Table 5 Demographic and Clinical Characteristics of 146 Patients with Type 1 AIH.

Genotyping and Linkage Analysis

Genomic DNA from patients and controls was isolated from whole blood samples using QuickGene-800 assays (Fujifilm, Tokyo, Japan). HLA typing in AIH patients was carried out using a Luminex multi-analyzer profiling system with a LAB type SSO One Lambda typing kit (One Lambda, Inc. Canoga Park, CA). HLA genotypes were determined by sequence-based typing, as earlier described32. The rs9277534 SNP in the HLA-DP locus was genotyped using a TaqMan 5′ exonuclease assay (Applied Biosystems, Tokyo, Japan). The polymerase chain reaction (PCR) was performed with the StepOne Plus Real-Time PCR System (Applied Biosystems) following the manufacturer’s instructions. Pairwise linkage disequilibrium patterns between HLA-DPB1 alleles and rs9277534 (A/G) were assessed by the Arlequin program (ver. ( The linkage of rs9277534 to HLA-DPB1 was examined in all AIH patients pursuant to a previous report23.

Measurement of HLA-DPB1 Expression

Blood for RNA analysis was collected using cellular preparation tubes (Becton Dickinson, Franklin Lakes, NJ) from groups of 10 healthy individuals with rs9277534A/A, -A/G, or -G/G genotypes and isolated using a QIAamp RNA Blood Mini Kit (Qiagen, Valencia, CA) according to the manufacturer’s instructions. Single-strand cDNA was synthesized using a high-capacity RNA-to-cDNA kit (Applied Biosystems). Relative quantities of HLA-DPB1 (LifeTechnologies assay ID: Hs00157955_m1) were determined using TaqMan® Gene Expression assays, and the expression of glucuronidase beta (LifeTechnologies assay ID: Hs99999908_m1) was used to normalize gene expression level with the ABI StepOne Plus Real Time PCR system (Applied Biosystems). Real-time data plots were presented as normalized individual data points (2−deltaCt [delta Ct = Ct gene of interest - Ct endogenous control])34.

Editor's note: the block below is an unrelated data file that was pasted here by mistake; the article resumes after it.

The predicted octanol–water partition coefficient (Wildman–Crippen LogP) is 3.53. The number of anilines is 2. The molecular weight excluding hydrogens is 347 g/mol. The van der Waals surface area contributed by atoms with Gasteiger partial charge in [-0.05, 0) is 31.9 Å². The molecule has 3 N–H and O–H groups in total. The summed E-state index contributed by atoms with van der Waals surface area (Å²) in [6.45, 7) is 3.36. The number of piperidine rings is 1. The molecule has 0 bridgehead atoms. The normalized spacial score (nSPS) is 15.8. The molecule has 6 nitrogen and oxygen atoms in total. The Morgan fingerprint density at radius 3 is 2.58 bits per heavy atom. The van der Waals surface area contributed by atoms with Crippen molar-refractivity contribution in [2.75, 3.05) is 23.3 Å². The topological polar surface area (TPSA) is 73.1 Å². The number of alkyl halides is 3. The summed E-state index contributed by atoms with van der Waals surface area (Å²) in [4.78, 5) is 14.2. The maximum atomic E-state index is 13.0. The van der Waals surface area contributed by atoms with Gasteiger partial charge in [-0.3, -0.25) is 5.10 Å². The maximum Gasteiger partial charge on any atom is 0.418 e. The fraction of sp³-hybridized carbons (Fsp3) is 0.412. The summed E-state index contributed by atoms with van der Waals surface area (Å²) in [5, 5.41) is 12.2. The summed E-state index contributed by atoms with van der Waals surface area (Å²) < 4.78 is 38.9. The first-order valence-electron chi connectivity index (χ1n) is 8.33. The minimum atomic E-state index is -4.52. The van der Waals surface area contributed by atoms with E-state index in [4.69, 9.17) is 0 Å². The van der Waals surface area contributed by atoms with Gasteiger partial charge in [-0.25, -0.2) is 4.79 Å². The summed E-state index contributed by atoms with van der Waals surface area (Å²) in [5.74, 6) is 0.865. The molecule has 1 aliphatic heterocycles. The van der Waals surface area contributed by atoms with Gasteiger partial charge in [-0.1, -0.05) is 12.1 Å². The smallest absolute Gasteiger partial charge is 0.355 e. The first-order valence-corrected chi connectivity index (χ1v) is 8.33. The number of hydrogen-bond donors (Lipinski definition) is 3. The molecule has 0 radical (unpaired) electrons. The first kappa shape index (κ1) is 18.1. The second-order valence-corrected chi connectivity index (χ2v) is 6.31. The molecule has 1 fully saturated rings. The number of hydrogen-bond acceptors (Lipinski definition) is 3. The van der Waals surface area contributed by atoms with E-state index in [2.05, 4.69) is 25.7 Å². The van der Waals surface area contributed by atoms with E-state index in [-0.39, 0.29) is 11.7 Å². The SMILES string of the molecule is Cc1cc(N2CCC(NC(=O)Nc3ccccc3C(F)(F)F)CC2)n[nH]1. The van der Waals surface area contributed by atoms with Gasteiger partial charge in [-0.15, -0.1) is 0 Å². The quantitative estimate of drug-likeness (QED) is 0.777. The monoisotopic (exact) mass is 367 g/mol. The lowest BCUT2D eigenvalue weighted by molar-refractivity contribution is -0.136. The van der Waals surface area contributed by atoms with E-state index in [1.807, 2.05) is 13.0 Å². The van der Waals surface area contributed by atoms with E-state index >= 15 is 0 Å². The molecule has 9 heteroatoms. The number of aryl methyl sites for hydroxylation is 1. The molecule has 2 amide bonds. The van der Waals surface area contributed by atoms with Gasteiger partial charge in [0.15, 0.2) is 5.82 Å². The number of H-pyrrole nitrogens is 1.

Statistical analysis

Allele and genotype frequencies along with Hardy-Weinberg equilibrium and linkage disequilibrium were assessed using SNPStats software (Catalan Institute of Oncology, Barcelona, Spain; and Haploview 4.1 software36. The significance of an association was evaluated using chi-square analysis or Fisher’s exact test. The Mann-Whitney U-test was used to analyze continuous variables. Logistic regression was performed to investigate for associations between the HLA-DRB1*04:05 allele and rs9275534 with susceptibility to AIH. A two-sided P value of less than 0.05 was considered to be statistically significant.

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The authors thank Yuki Akahane and Asami Yamazaki for their technical assistance and Trevor Ralph for his editorial assistance. This research was supported in part by a research grant from the Japan Society for the Promotion of Science KAKENHI (16K21069), and (17K09416), and the Promotion Project of Education, Research, and Medical Care from Shinshu University Hospital.

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  1. Tomoo Yamazaki and Takeji Umemura contributed equally to this work.


  1. Department of Medicine, Division of Hepatology and Gastroenterology, Shinshu University School of Medicine, Matsumoto, Japan

    • Tomoo Yamazaki
    • , Takeji Umemura
    • , Satoru Joshita
    • , Eiji Tanaka
    •  & Masao Ota
  2. Research Center for Next Generation Medicine, Shinshu University, Matsumoto, Japan

    • Takeji Umemura
    •  & Satoru Joshita
  3. Department of Gastroenterology, NHO Ueda Medical Center, Ueda, Japan

    • Kaname Yoshizawa


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T.U. and M.O. conceived and designed the study. T.Y. and S.J. performed the experiments. T.Y., T.U., S.J. and K.Y. recruited the patients and collected samples. T.Y., T.U., S.J., E.T. and M.O. analyzed the data and interpreted the experimental results. T.Y., T.U. and M.O. drafted the manuscript.

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The authors declare no competing interests.

Corresponding author

Correspondence to Takeji Umemura.